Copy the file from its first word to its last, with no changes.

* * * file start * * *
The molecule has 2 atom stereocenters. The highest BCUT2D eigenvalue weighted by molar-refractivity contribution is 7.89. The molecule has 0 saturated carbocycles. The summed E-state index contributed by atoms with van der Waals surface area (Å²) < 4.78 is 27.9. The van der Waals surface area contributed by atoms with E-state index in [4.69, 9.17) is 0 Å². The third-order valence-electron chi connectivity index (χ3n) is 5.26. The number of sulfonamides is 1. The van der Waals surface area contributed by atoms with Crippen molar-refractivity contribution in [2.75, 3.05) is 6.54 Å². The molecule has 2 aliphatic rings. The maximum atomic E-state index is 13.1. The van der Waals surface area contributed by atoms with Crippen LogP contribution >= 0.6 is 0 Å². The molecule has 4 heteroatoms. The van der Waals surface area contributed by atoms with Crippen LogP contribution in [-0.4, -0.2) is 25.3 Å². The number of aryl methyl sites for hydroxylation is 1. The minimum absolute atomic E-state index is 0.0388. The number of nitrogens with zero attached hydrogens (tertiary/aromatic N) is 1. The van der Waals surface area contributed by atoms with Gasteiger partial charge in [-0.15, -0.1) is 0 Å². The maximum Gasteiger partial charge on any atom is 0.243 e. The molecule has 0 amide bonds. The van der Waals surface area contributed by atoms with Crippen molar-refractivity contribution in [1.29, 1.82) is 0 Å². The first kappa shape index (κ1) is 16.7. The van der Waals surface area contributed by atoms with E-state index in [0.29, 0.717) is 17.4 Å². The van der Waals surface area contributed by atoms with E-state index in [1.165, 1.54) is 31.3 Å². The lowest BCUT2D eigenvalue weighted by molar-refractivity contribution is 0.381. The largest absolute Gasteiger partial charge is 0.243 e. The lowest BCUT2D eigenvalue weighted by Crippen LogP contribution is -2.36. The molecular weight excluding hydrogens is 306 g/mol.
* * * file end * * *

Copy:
The molecule has 2 atom stereocenters. The highest BCUT2D eigenvalue weighted by molar-refractivity contribution is 7.89. The molecule has 0 saturated carbocycles. The summed E-state index contributed by atoms with van der Waals surface area (Å²) < 4.78 is 27.9. The van der Waals surface area contributed by atoms with E-state index in [4.69, 9.17) is 0 Å². The third-order valence-electron chi connectivity index (χ3n) is 5.26. The number of sulfonamides is 1. The van der Waals surface area contributed by atoms with Crippen molar-refractivity contribution in [2.75, 3.05) is 6.54 Å². The molecule has 2 aliphatic rings. The maximum atomic E-state index is 13.1. The van der Waals surface area contributed by atoms with Crippen LogP contribution >= 0.6 is 0 Å². The molecule has 4 heteroatoms. The van der Waals surface area contributed by atoms with Crippen LogP contribution in [-0.4, -0.2) is 25.3 Å². The number of aryl methyl sites for hydroxylation is 1. The minimum absolute atomic E-state index is 0.0388. The number of nitrogens with zero attached hydrogens (tertiary/aromatic N) is 1. The van der Waals surface area contributed by atoms with Gasteiger partial charge in [-0.15, -0.1) is 0 Å². The maximum Gasteiger partial charge on any atom is 0.243 e. The molecule has 0 amide bonds. The van der Waals surface area contributed by atoms with Crippen molar-refractivity contribution in [1.29, 1.82) is 0 Å². The first kappa shape index (κ1) is 16.7. The van der Waals surface area contributed by atoms with E-state index in [0.29, 0.717) is 17.4 Å². The van der Waals surface area contributed by atoms with E-state index in [1.165, 1.54) is 31.3 Å². The lowest BCUT2D eigenvalue weighted by molar-refractivity contribution is 0.381. The largest absolute Gasteiger partial charge is 0.243 e. The lowest BCUT2D eigenvalue weighted by Crippen LogP contribution is -2.36. The molecular weight excluding hydrogens is 306 g/mol.